Steinbach is currently on a Senior Design Clinic team that is developing a triggering system for an acoustic monitoring system that tracks lightning. The current data-logger runs continuously, which forces researchers to comb through massive volumes of data to find lightning events. The trigger will detect lightning, then turn on the data logger.
After graduating in May 2013, Steinbach is planning on attending graduate school. His career goal is to work in research studying radio frequencies.
Dr. Nadir Yilmaz
Yilmaz previously won an international award from the Society of Automotive Engineers as the Ralph R. Teetor Educational Award in 2011. He is an active member of SAE, ASME, ASEE, NSPE, serving as the editor-in-chief for the SAE International Journal of Fuels and Lubricants. This contribution to his industry is done on a strictly volunteer basis, along with being a committee member on the SAE ABET Board, whose mission is to provide accreditation for automotive engineering programs internationally. He is also a registered Professional Engineer in New Mexico.
"I am truly honored by this award as it exemplifies a level of appreciation from the professional engineering community that goes beyond just those efforts that I put forth in the classroom and in my research," Yilmaz said.
Over the years, he has collaborated with industrial companies and many small businesses to solve challenging engineering problems through NASA S.A.T.O.P, NM Small Business Assistance Program and other research projects.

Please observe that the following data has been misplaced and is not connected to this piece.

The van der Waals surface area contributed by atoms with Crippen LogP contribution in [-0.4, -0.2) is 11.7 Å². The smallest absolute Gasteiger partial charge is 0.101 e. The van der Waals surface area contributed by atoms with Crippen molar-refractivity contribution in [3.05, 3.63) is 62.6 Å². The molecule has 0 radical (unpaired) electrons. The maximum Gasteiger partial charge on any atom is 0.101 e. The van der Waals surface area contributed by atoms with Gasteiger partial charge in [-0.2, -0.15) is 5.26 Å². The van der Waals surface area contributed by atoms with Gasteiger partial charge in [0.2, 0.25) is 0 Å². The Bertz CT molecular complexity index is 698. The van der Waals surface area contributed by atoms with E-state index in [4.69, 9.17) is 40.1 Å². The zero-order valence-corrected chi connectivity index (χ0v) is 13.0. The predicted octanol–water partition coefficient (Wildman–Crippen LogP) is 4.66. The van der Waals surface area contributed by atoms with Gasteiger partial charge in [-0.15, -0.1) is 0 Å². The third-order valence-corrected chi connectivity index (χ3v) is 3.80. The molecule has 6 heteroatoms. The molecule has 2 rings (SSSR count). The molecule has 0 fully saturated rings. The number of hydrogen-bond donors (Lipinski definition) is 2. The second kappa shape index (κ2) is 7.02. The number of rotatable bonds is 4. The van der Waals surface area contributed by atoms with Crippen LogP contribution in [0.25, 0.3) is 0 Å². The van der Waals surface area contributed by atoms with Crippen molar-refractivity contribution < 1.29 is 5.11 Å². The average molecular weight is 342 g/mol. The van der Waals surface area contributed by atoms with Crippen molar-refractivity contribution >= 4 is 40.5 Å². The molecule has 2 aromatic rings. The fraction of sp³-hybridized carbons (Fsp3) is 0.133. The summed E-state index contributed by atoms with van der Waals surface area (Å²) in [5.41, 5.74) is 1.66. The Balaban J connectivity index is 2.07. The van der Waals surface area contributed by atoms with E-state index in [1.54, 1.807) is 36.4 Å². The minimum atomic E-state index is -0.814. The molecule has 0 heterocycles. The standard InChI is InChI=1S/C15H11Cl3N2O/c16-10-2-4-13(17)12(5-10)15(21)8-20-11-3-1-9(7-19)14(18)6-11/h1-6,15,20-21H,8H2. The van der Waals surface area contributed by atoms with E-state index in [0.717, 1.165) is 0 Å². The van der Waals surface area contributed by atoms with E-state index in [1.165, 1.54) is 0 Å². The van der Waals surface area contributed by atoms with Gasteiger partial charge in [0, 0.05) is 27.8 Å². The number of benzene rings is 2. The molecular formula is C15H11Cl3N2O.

"I am quite grateful that such efforts have been recognized," he said. "Additionally, by gaining more recognition from the industrial world, I feel that it may hopefully motivate students to not only pay attention to what I teach, but also to be motivated to go out and bridge that gap between education and industry, as well."
Yilmaz said he enjoys being a professor because he is helping form the next generation of engineers and scientists.
"Teaching youngsters make me feel younger, more dynamic and most of all happier," he said. "Beyond teaching, it is my personal duty to prepare them with my engineering knowledge and experience, and to see them become successful engineers. Training our future engineers and being part of the next generation success is the most rewarding feeling. I truly enjoy being able to keep track of my students' successes and see what great accomplishments they are able to achieve."
Yilmaz received his bachelor's, master's and doctoral degrees in mechanical engineering from Istanbul Technical University (1999), Bradley University (2001) and New Mexico State University (2005), respectively. Prior to joining Tech, he taught in Mechanical Engineering Department at New Mexico State University.
His research is in the areas of combustion, computational fluid dynamics, modeling of chemically reactive flow, renewable energy and internal combustion engines with emphasis on emissions and alternative fuels. He has been a noted author of about 60 technical papers and reports in these fields.
- NMT -
By Thomas Guengerich/New Mexico Tech